There’s nothing better than hearing music which people have thought about when creating. And it sounds like Tahir Jones has done just that. Do Da Dance, takes it ques from House history with its organ stabs feeling reassuringly familiar but the percussion fuelled grooves and heavy bass pulses work their way firmly into 2018 via a succession of probing vocal edits and proud sense of individuality. Three remixes follow with Marc Heun who injects a shimmering sensation of joy via bright keys and uplifting feelings, which are then complimented by Akio Imai’s seriously good Dub version working the heavy bassline into distraction. The duo of BeeKay Deep end the release on another notable version with driving beats and bass again combining to produce suitably deep and moody results.
Exclusive Release: 22/12/2017 (Traxsource)
Global Release: 05/01/2018
The Craig Charles Funk And Soul Club
We all know Craig Charles by now and if you’ve had the pleasure of catching his long standing show on BBC 6 Music then this exhilarating selection of Funk, Soul and even Ska will have you jumping in the aisles. What’s important here, aside the music of course, is that not only does this hit upon classics from the past but also swings right up to date with current artists like T Bird & The Breaks and Smoove & Turrell. A couple of good covers included here too, not least of all Prince Fatty Ft Horseman’s version of Cypress Hill ‘Insane In The Membrane’ and of the few available cooler moments ‘A Time For’ by Lack Of Afro Ft Wayne Gidden is a particualr standout – special mention must also go to the Incredible Bongo Band’s bizarre rendition of the Stones ‘Satisfaction’. All in all from the blistering opening of ‘Amen Brother’ by The Bamboos this is simply about good music whether that’s for mind, body and soul, or all three at once.
Swiss label Oh So Coy poses the question of just how often you can hear that classic refrain ‘House Music All Night Long’ without losing interest. The Original version plays the sample over frisky tech textures with a perky organ riff sounding undoubtedly irresistible. However, when you listen to the excellent Late Night Mix, which slows it all right down to an intriguing, funky pace it’s only really then that the track truly shines. The vocal feels just right while the stabs are heavy and hard-hitting – first rate actually. Moodymanc then picks it up again injecting much funkier drums and chords to reinvigorate the groove, while added string-like pads give it extra depth on another typically quality re-interpretation. Definitely also check his impressive Breakhouse Mix that strips back the drums to a shuffling intensity, which along with hypnotic keys and rousing cowbells give it all an impatient sense of urgency. To finish the labels impressive 50th release the also excellent YUNOME version twists the chords around taught techno bass and undulating stress levels that are best played loud.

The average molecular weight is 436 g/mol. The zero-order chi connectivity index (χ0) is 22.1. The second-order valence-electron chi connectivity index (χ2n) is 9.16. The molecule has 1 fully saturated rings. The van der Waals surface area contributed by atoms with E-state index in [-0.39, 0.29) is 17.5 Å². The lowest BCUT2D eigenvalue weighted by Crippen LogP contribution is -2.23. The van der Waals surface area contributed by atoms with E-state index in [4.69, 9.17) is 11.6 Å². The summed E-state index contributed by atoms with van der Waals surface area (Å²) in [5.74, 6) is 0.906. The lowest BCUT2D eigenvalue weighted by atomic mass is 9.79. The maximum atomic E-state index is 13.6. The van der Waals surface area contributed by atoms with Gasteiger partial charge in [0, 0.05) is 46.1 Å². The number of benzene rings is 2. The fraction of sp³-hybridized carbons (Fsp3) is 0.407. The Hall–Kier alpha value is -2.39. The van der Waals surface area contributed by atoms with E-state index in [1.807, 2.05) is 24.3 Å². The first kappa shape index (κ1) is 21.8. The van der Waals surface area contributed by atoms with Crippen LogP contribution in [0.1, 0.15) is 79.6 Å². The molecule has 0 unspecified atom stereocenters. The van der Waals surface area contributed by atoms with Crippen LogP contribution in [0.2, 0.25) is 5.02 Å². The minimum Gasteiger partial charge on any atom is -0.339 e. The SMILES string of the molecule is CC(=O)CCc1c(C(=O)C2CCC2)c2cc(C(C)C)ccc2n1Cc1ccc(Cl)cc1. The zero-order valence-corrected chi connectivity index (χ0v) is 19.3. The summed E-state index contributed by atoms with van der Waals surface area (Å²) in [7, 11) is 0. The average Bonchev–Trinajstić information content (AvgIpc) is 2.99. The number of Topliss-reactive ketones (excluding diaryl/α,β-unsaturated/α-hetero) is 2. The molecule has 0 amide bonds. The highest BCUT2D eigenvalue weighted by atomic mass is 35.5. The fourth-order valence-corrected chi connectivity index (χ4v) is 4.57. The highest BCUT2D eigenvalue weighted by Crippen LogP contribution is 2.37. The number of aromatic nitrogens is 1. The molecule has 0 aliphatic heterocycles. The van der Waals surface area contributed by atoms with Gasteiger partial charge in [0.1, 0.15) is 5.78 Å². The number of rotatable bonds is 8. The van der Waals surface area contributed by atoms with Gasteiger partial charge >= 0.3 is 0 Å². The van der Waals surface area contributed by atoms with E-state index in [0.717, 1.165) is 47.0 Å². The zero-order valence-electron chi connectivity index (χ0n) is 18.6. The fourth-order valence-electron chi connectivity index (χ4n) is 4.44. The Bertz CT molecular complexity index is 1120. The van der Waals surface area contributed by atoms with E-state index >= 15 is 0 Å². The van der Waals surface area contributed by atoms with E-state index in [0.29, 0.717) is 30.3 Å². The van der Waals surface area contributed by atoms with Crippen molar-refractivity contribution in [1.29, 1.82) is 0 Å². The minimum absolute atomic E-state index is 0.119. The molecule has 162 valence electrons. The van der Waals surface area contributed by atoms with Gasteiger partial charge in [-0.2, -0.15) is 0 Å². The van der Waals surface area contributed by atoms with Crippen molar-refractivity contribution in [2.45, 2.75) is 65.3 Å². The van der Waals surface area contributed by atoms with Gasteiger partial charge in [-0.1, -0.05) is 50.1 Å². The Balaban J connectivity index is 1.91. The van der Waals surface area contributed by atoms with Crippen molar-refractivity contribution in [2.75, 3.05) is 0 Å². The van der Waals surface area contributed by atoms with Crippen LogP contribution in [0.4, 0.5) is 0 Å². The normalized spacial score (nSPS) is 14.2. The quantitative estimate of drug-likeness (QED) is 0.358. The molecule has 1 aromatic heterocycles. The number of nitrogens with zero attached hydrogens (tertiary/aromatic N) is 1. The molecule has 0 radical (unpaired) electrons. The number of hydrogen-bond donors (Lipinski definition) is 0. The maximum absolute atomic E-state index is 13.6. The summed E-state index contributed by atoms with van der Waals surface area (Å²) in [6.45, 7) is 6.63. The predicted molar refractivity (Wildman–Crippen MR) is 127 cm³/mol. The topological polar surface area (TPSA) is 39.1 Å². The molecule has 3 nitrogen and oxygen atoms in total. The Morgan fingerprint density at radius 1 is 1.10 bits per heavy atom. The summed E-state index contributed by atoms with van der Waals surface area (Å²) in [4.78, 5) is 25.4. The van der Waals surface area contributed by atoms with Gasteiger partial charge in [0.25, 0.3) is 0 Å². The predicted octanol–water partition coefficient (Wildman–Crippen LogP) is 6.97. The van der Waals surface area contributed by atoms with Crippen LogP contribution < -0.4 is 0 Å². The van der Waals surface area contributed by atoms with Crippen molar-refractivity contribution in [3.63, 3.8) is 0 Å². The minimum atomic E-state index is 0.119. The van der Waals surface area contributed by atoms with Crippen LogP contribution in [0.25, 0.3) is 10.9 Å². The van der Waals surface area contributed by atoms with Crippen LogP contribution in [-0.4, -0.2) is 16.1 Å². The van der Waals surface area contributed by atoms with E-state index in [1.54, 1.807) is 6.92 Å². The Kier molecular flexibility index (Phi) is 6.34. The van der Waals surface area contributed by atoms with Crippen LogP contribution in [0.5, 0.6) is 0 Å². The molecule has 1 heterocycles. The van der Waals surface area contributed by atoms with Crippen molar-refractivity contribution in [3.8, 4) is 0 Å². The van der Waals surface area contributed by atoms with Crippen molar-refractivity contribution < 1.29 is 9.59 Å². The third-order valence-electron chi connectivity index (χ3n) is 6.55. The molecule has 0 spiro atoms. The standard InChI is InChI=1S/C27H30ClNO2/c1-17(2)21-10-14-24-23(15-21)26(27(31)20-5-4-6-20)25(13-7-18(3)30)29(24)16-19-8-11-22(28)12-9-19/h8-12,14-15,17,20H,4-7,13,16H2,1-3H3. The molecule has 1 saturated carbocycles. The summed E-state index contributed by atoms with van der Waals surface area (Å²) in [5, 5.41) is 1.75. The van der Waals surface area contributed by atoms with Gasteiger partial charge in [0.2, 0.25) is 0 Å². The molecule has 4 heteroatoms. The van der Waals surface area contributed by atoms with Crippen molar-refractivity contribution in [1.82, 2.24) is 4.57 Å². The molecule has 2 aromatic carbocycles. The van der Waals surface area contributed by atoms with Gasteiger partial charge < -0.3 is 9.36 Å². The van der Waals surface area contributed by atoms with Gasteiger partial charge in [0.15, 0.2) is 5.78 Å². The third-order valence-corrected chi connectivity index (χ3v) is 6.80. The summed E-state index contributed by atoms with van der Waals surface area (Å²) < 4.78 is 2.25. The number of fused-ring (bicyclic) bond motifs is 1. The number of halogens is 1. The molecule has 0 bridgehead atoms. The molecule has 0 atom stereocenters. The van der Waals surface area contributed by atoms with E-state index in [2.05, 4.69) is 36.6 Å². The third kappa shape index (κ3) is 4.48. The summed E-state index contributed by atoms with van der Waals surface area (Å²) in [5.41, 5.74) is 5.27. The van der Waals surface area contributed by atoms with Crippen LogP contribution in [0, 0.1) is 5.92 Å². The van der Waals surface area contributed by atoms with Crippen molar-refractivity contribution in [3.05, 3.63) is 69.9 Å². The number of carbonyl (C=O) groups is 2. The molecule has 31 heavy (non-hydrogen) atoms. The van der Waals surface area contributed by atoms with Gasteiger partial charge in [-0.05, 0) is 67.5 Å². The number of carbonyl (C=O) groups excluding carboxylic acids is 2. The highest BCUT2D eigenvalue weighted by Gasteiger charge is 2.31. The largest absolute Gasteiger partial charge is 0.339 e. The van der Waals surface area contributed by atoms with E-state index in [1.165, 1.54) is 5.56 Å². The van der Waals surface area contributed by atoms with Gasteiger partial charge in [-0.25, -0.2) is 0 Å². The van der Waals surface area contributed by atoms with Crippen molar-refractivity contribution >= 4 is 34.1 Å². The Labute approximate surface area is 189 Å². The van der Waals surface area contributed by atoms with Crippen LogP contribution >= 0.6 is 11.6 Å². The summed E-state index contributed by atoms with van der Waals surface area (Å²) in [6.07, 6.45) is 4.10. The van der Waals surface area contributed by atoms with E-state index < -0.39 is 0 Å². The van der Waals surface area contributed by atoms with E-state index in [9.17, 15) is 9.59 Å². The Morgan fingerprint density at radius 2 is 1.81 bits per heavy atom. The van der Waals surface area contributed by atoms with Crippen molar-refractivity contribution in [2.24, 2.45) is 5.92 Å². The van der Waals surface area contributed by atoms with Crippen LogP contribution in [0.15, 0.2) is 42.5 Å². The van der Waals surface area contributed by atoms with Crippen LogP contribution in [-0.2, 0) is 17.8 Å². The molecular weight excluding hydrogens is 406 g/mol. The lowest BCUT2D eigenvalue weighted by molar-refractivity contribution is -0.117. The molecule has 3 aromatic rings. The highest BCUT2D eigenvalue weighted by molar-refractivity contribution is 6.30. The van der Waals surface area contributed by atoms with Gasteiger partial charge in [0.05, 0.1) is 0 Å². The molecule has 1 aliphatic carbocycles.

With a long involvement and list of productions since the early 90’s Johnny Fiasco keeps up the momentum for this release on Vancouver’s Nordic Trax. Fuelled by very insistent hi-hats and a fevered acid attitude this production is as much about emotion as it is about bounce. Coupled with tastefully moody pads this excels simply because it isn’t afraid to play with texture in the process, operating on more than one level. Having said that, the Dub becomes even more single minded in a most unsettling way with nasty synths creating a grating edge for repeated impact. Leaving, On & On to engage with further bleeps and evolving layers of sound with the semi-melodic motif sounding typically Chicago.
I’ll Be Waiting For You
Displaying all the necessary hallmarks Paolo Marturano’s second release for North West (UK) imprint Muchiq is both deliciously moody and seductively sleazy. Propelled by deep bass and quick-fire 909 snares, alongside a rich assortment of dark noises and captivating deadpan vocals, this ignites the touch paper between Tech and House while remaining funky and energized. Joint Label head Dan Muchiq provides the first remix with brisk drums and atmospheric chords adding fuelling the fire as the addition of extra nagging synth only increases the tension. The final Dansco version replays the originals’ elements, concentrating on the great percussion, to give a more introspective angle on what is a sterling from release from the label.